Saturday, June 4, 2016


When I moved to 509 e11th,
right next door to it  -  and
completely unknown to me at
this time  -  was a pretty fetching
looking iron-gate courtyard and
entryway to a series of neighboring
apartments. Over the archway, in
iron letter-work, were the words
'Paradise Alley'. All well and good,
I enjoyed being there and adjoining
the presence. (Anyone, by the way,
with the inclination or interest to
do so, can look this up, and see
photos, by typing in : 'Paradise Alley
Was the Beat Generation's Oasis
In the Middle of Chaos.' In addition
to text, it has two photos  -  the one
on the right is the present day, new
building there, in place  -  an elder
residence, actually; the photo on
the left is it, and the lower buildings,
next to Paradise Alley, the first of
them was 509, where I lived). At
the time of my getting there, the
courtyard and residences at Paradise
Alley, 501, were mostly Hell's Angels
motorcycle people  -  lots of Harleys,
panheads and knuckles (engine types),
and plenty of tough people, and women.
They had just gotten established there,
from someplace else, and did eventually
move to their current, long-standing
clubhouse on 3rd street. I knew only
a few, to nod to, nothing more, and in
fact I had absolutely no idea, in Summer
'67, that I'd have motorcycles  -  and
them  -  in my future in 22 years. It
sure is the craziest world you can
imagine. Since it was Summer, most
all of the activity here was outside.
The courtyard was always humming
with people, drinking beer, sitting
around, working on motorcycles
(they were all parked everywhere). I
took an interest in this only for the
visuals and the interesting people  -
greasers and tough-guys, some old
veterans too. The girls were all
pretty cool, but tough  -  like West
Side Story tough, or something like
that. You still knew they were girls,
women, and desirable and all that,
yet they had this really strange aura
about them; Devil-may-care attitudes,
none of that 'feminine, stuff. Like,
girls in rolled-up flannel shirts, open
a few too many buttons, with lots of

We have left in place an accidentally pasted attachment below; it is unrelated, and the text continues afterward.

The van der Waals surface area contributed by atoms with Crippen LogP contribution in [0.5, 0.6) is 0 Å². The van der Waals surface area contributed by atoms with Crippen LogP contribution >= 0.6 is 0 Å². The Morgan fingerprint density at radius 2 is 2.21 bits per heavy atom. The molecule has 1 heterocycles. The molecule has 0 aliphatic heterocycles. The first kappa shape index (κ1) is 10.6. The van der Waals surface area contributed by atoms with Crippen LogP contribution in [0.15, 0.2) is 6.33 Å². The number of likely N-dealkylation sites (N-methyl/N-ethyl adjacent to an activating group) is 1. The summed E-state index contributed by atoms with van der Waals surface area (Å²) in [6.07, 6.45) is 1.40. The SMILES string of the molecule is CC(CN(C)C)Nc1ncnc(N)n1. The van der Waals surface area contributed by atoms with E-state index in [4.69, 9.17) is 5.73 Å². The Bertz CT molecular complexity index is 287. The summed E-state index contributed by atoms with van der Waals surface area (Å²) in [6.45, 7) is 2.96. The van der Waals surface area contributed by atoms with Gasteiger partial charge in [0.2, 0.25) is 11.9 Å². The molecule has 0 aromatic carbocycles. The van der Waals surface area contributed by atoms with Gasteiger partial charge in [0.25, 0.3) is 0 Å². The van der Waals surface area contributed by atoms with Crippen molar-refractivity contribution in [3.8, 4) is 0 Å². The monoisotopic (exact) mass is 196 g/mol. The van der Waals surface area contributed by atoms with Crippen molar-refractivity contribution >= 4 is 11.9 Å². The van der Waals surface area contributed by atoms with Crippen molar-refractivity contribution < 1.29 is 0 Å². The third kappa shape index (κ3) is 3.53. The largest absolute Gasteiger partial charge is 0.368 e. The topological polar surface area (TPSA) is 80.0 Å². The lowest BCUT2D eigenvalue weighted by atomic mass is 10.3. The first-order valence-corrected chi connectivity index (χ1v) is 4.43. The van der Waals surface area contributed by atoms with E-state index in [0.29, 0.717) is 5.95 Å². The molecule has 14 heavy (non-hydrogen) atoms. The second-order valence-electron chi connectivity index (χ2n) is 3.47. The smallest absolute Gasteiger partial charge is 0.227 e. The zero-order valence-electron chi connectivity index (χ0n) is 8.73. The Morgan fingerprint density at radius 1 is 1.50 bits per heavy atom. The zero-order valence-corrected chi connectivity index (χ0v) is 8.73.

breast stuff sprawling out too. Jeans
with rolled cuffs. Hard to explain.
Did just pop my old eyeballs out
a few times, I admit. Within five
years after I left, all of Paradise
Alley was taken down and for
years it just remained an empty lot.
Right now, it a new, maybe 6 or 10
year old Senior Citizen housing tower.
Imagine that. The memories.
If you look back, read or research, old
1940's, 1950's, Beatnik stuff, Paradise
Alley was like the hub of Beat activity.
Guys wrote about it, it's in stories, hidden
by other names in books, and people too.
How I, by chance, ended up right next
to it, is beyond me. In my mind, there's
always a spiritual sense to things that
I bring forth  - sounds stupid, yes, but
true. In actualizing an intention, the
selfness of a person has the power to
attract, to bring forth   -  instead of
conflicts and angst  -  harmonies and
the intuitive synergies to produce like
minded realities. The attraction, I guess,
was mutual  -  like the sudden rush of
love and connection, the emotion of
meeting a complete new and surprising
person. It just works.
The differences here were stark  -  let
me try to explain. This was one of new
York City's oldest and most legacy-laden
areas, the two blocks around Tompkins
Square Park  -  the old communal hub
of a part of the lower east side, before
this time (1967) that was almost European.
Emigres, refugees, Jewish camp survivors,
socialists, communists, Trotskyites, spies,
writers, outcasts, Yiddish theater types,
people who had lost everything, and
people who were shambling and mad.
It was old Germantown, before the
big German community transplant
up to Yorkville in the east 90's. Once
the General Slocum disaster (a family